Acceptable atmospheric levels

Section 1: Definitions - Confined Spaces Regulation (O. Reg. 632/05)

1. In this Regulation,
“acceptable atmospheric levels” means that,

  1. the atmospheric concentration of any explosive or flammable gas or vapour is less than,
    1. 25 per cent of its lower explosive limit, if paragraph 1 of subsection 19(4) applies,
    2. 10 per cent of its lower explosive limit, if paragraph 2 of subsection 19(4) applies,
    3. 5 per cent of its lower explosive limit, if paragraph 3 of subsection 19(4) applies,
  2. the oxygen content of the atmosphere is at least 19.5 per cent but not more than 23 per cent by volume, and
  3. in the case of a workplace that is not a project, the exposure to atmospheric contaminants does not exceed any applicable level set out in Regulation 833 of the Revised Regulations of Ontario, 1990 (Control of Exposure to Biological or Chemical Agents) made under the Act or Ontario Regulation 490/09 (Designated Substances) made under the Act, and
  4. in the case of a workplace that is a project, if atmospheric contaminants, including gases, vapours, fumes, dusts or mists, are present, their concentrations do not exceed what is reasonable in the circumstances for the protection of the health and safety of workers;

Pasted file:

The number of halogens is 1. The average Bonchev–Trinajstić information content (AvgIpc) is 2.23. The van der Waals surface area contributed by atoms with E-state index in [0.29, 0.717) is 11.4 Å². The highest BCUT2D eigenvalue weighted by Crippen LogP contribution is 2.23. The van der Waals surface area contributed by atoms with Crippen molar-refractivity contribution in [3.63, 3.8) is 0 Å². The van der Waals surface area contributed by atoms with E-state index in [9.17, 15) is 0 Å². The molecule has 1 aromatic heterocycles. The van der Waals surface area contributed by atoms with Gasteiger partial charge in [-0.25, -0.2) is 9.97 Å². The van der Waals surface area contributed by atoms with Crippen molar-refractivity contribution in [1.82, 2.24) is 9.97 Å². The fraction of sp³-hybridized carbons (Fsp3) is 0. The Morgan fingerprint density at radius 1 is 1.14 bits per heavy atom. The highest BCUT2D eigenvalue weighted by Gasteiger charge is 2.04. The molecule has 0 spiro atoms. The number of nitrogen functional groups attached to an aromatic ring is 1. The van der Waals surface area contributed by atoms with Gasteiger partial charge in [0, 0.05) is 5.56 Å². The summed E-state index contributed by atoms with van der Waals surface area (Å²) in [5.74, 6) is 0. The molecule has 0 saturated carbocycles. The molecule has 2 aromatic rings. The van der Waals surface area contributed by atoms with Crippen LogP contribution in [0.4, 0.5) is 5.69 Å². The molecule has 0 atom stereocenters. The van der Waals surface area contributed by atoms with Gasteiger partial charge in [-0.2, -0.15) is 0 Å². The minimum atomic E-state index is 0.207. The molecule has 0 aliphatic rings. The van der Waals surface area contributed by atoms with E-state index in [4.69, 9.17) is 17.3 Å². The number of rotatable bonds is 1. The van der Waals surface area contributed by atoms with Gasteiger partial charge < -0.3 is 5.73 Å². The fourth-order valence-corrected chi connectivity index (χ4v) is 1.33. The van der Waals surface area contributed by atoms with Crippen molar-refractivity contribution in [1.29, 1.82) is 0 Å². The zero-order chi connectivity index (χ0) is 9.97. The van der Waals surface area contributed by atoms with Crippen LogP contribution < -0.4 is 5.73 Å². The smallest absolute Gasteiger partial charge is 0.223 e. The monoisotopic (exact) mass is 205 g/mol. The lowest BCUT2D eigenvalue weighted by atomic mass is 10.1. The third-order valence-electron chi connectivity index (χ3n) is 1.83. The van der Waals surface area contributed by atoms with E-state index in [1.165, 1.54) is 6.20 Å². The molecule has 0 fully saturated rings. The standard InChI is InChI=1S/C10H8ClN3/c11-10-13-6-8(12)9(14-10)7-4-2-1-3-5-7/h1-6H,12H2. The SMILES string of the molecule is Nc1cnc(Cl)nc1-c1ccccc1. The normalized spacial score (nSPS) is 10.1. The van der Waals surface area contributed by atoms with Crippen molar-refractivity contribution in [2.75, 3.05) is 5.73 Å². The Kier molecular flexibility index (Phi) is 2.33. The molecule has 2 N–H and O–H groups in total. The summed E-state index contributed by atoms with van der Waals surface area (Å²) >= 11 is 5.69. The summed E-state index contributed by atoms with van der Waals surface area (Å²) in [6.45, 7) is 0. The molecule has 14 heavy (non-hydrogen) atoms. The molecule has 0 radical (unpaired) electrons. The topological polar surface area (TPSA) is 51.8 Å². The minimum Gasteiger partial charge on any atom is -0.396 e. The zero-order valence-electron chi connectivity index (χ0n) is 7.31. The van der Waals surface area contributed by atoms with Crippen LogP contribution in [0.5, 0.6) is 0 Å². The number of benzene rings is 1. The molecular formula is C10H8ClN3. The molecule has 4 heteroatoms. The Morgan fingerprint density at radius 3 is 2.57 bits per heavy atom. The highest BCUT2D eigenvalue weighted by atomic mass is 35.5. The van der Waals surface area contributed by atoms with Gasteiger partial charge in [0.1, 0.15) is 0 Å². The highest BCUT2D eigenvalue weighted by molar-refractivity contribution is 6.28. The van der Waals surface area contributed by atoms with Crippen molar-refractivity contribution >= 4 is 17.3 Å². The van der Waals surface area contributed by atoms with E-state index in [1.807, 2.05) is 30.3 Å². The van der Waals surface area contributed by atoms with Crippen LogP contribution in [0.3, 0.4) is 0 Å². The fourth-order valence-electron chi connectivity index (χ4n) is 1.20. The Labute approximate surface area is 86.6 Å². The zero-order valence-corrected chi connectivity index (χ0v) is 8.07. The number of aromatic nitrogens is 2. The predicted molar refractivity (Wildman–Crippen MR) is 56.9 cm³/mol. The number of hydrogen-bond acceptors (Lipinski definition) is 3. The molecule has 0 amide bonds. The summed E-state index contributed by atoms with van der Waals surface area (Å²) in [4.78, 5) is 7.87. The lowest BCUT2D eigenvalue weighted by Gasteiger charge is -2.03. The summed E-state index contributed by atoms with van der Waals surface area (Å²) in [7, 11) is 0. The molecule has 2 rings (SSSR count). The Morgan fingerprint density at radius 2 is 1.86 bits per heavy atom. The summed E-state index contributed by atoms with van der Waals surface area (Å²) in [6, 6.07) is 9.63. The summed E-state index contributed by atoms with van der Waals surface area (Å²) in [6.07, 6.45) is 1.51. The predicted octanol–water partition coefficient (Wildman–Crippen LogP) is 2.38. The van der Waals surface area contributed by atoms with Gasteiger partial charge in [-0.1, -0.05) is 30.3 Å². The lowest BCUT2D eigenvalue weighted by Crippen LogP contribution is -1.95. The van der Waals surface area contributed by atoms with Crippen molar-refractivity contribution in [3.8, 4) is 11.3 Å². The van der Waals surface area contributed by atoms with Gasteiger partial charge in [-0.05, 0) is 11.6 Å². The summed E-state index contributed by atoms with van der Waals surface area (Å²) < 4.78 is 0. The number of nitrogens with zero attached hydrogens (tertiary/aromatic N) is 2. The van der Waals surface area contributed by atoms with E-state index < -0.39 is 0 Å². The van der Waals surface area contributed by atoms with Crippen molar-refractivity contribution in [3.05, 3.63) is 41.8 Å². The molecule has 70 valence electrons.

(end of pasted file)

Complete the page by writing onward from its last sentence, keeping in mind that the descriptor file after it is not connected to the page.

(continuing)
Why is the definition of “acceptable atmospheric levels” for construction projects worded differently from the other workplaces?

Different requirements may apply on a construction project due to the nature of the work. Construction projects are exempt from the Regulation for Control of Exposure to Biological or Chemical Agents (Reg. 833) and the Designated Substances Regulation (O. Reg. 490/09). Clause (d) of the definition of “acceptable atmospheric levels” in the Confined Spaces Regulation applies to construction projects and exposures to atmospheric contaminants must not exceed what is reasonable in the circumstances for the protection of the health and safety of workers.

How are acceptable atmospheric levels related to atmospheric hazards?

Atmospheric hazards are considered to determine if a space is a confined space. Acceptable atmospheric levels are those levels that must be maintained when a worker is in a confined space in order to prevent occupational illness or injury.

Updated: July 05, 2022
Published: July 05, 2022